We still have much to learn about which policies are most effective at which stages of a country’s Internet infrastructure development.  However, we know the stakes couldn’t be higher. McKinsey recently found that the Internet could contribute $300 billion to Africa’s economy by 2025.  The A4AI Affordability Report makes it clear that many countries still have a long way to go to realize these social and economic gains, but that governments can make decisions now to ensure a broadband-enabled future comes much more quickly.

          originally posted on Freedom to Tinker. 

          virtue & fortuna

          "What is actually required to make progress with novel problems a society encounters is political entrepreneurship, imagination, patience here, impatience there, and other varieties of virtue and fortuna."  

          - Albert Hirschman

          Frontiers of Science

          How Management Strategies Shape Development Outcomes - In Nigeria, giving bureaucrats more autonomy leads to better development outcomes. The authors design a neat survey tool. I’m thinking about adapting it to understand how real-time data shapes how governments manage service delivery.

          IBM/UNICEF Machine Learning Algorithm for Citizen Reporting in Uganda - U-Report, a tool that allows Ugandan youth to communicate with their government, gets over 170,000 texts per month. A new algorithm from IBM Research helps make sure the right texts get to the right location.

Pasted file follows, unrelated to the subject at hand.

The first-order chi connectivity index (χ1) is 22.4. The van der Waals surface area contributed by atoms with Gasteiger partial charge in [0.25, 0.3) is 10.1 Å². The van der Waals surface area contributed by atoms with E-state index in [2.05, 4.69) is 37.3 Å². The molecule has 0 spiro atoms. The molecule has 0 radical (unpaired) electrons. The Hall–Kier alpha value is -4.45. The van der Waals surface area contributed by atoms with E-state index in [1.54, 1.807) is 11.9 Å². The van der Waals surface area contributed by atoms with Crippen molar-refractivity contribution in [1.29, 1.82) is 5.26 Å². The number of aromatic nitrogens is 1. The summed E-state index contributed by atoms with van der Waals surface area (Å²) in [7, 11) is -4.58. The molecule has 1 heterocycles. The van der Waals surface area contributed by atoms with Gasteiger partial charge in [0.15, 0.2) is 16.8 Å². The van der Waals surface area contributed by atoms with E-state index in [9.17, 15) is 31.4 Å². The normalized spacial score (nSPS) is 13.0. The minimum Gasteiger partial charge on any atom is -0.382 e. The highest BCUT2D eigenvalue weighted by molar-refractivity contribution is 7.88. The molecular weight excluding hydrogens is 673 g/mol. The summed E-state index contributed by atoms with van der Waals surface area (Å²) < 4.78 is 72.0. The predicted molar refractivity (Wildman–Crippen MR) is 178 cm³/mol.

Civic Engagement in a Digital Era - useful lit review on what behavior economics, social psychology, sociology and communications have to say about how tech changes the way we engage. U-Report (see above) is a great example of a new type of system that doesn’t fit comfortably into our traditional definitions of civic engagement.

          Can Aid Be Agile?

          Over on the World Bank blog, Chris Vein and I explore what it means for a development institution like the World Bank to adopt an agile model. The goal of the post is to build on Owen Barder’s call for the aid industry to recognize that complexity is the fundamental challenge of global development, and that big institutions can’t make an impact without recognizing that “you cannot design solutions to complex problems: they can only be solved by adaptation and iteration.”

          Admittedly, making a labyrinthine institution like the Bank agile is a tall order, but we think there are some concrete changes that will make a big difference, particularly in the provision of public services. These changes include the integration of user-centered design into project preparation, investing in open and reusable software platforms.

          Finding the Right Job in Kenya Just Got Easier

          Duma, a company that helps employers and workers in the informal sector find one another using their mobile phones, is one of my favorite startups. I’ve been advising the founders since they arrived in Kenya in early 2012 (I’m also an investor), so I was delighted to hear that they won a major grant from the Rockefeller Foundation to design a scalable screening solution and optimize matches between informal sector job seekers. This means they are going to get even better at matching the right worker with the right job.